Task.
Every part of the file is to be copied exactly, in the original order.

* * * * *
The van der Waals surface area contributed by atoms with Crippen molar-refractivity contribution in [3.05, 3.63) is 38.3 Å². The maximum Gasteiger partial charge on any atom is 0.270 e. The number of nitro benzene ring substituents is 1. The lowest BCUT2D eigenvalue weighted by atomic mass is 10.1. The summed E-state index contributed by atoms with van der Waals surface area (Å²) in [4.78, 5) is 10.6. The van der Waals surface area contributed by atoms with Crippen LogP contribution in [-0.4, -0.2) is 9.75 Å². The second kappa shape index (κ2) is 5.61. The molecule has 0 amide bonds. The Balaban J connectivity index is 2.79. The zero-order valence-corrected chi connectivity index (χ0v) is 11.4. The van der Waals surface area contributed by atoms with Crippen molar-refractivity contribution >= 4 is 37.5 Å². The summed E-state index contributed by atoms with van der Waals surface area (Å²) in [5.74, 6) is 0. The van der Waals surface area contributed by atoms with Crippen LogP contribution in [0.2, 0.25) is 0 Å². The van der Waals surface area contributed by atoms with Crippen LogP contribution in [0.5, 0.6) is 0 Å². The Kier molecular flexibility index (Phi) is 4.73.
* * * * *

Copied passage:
The van der Waals surface area contributed by atoms with Crippen molar-refractivity contribution in [3.05, 3.63) is 38.3 Å². The maximum Gasteiger partial charge on any atom is 0.270 e. The number of nitro benzene ring substituents is 1. The lowest BCUT2D eigenvalue weighted by atomic mass is 10.1. The summed E-state index contributed by atoms with van der Waals surface area (Å²) in [4.78, 5) is 10.6. The van der Waals surface area contributed by atoms with Crippen LogP contribution in [-0.4, -0.2) is 9.75 Å². The second kappa shape index (κ2) is 5.61. The molecule has 0 amide bonds. The Balaban J connectivity index is 2.79. The zero-order valence-corrected chi connectivity index (χ0v) is 11.4. The van der Waals surface area contributed by atoms with Crippen molar-refractivity contribution >= 4 is 37.5 Å². The summed E-state index contributed by atoms with van der Waals surface area (Å²) in [5.74, 6) is 0. The van der Waals surface area contributed by atoms with Crippen LogP contribution in [0.2, 0.25) is 0 Å². The van der Waals surface area contributed by atoms with Crippen LogP contribution in [0.5, 0.6) is 0 Å². The Kier molecular flexibility index (Phi) is 4.73.